Citrix PVS on Azure Part – 1

Hello everyone, This is a blog post on Citrix PVS and it’s divided into three parts.

1st part of this blog series can be found here.

2nd part of this blog series can be found here.

3rd  part of this blog series can be found here.

Citrix PVS on Azure TP (Technical Preview) Program has been extended till 31st of Oct. 2021, and we know that many Citrix enthusiasts like us are spending a lot of time in testing this one of the most beautiful products of the Citrix stack. Citrix Product team has released a very good document to kick start you in Azure but that is generally targeted to the users who are already experienced in PVS, if you are new to Citrix PVS technology, this document is going to help you greatly to understand what is the PVS service is and how it works in Azure.

Citrix Provisioning supports a connector for Citrix Cloud integration. It enables provisioned VDAs to be used in Citrix DaaS (formerly Citrix Virtual Apps and Desktops service). This connector provides the same functionality used in on-premises deployments.

Before we start let’s see a few faqs on provisioning services (PVS).

What are the provisioning services (PVS)?

It’s a Citrix image provisioning technology. It’s used to provision images to multiple machines from a centrally managed image.
It has a world-class streaming technology that allows computers to be provisioned and re-provisioned in real time from a single shared-disk image.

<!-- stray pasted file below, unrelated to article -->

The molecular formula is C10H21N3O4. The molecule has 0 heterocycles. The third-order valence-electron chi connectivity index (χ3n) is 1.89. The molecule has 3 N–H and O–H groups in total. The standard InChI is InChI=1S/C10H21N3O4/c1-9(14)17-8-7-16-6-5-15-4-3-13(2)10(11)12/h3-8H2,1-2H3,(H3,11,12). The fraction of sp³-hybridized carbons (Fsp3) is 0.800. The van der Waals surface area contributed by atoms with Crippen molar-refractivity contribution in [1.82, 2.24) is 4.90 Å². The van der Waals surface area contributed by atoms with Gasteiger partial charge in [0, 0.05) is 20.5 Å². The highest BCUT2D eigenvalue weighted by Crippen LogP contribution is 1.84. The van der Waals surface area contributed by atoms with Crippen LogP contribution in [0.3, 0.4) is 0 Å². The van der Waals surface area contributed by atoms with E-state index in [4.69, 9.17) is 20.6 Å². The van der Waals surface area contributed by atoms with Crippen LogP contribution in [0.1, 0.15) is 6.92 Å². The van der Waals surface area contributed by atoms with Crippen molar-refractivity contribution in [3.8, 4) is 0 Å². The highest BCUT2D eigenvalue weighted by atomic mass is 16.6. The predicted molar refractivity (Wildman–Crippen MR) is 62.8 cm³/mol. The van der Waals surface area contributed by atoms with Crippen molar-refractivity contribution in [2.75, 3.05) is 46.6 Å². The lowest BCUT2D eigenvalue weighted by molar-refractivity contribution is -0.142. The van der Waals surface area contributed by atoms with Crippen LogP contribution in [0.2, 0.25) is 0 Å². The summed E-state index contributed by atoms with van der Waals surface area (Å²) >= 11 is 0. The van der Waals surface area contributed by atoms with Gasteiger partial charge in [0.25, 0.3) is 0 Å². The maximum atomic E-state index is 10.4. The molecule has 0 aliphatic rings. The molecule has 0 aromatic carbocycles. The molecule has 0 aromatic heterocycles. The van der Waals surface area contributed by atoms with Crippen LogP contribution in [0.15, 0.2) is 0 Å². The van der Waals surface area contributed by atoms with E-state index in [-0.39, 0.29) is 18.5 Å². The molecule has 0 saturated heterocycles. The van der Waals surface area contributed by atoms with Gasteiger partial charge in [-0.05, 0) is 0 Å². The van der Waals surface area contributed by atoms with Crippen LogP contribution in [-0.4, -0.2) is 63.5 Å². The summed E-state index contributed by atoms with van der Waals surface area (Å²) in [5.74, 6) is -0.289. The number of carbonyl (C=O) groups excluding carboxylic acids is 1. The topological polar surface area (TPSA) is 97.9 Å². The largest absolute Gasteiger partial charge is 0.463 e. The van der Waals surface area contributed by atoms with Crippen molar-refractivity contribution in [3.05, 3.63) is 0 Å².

Is PVS part of Citrix Cloud?

No, PVS is a completely separate entity, it’s altogether a different software, and it requires independent resources, configurations, maintenance, and setup.

What are the benefits of provisioning services?

  • It simplifies the management of enterprise images.
  • PVS is demonstratively faster at deploying and rolling back image updates than Citrix MCS.
  • It ensures a consistent and secure user experience. VDA’s provisioned using a PVS image, all boot from the same image, which ensures users are getting the same experience from any machine.
  • Boot times of PVS streamed VM’s are around 40 secs in Azure.
  • Rollback and revert fast: Here the versioning & rollback are instantaneous. Any issues that occur during the run time such as actions of a single user, or malicious attack on an operating system, can easily be rolled back by rebooting the machine which will then reboot from the centrally shared image and revert the user experience before that incident occurs.
  • Reduce the storage footprint of your deployment in Azure, Storage requirements are reduced due to several factors as stated below:
    • A single copy of the Image.
    • Target VM has a cached disk that is around 25-35% size of the image depending on the workload.
  • Better performance compared with On-Premises because Azure networking is better/newer/faster than any typical on-prem network
  • PVS is better at streaming disk contents than storage

That’s all about today, in the next part of the blog I will show you how you can install the Citrix Provisioning Service in Azure. I have done this exercise in my lab where we have used the Citrix Cloud as the control plane and Azure region in East US as the resource layer for Citrix. Please click on this link to go to the second part of this blog series.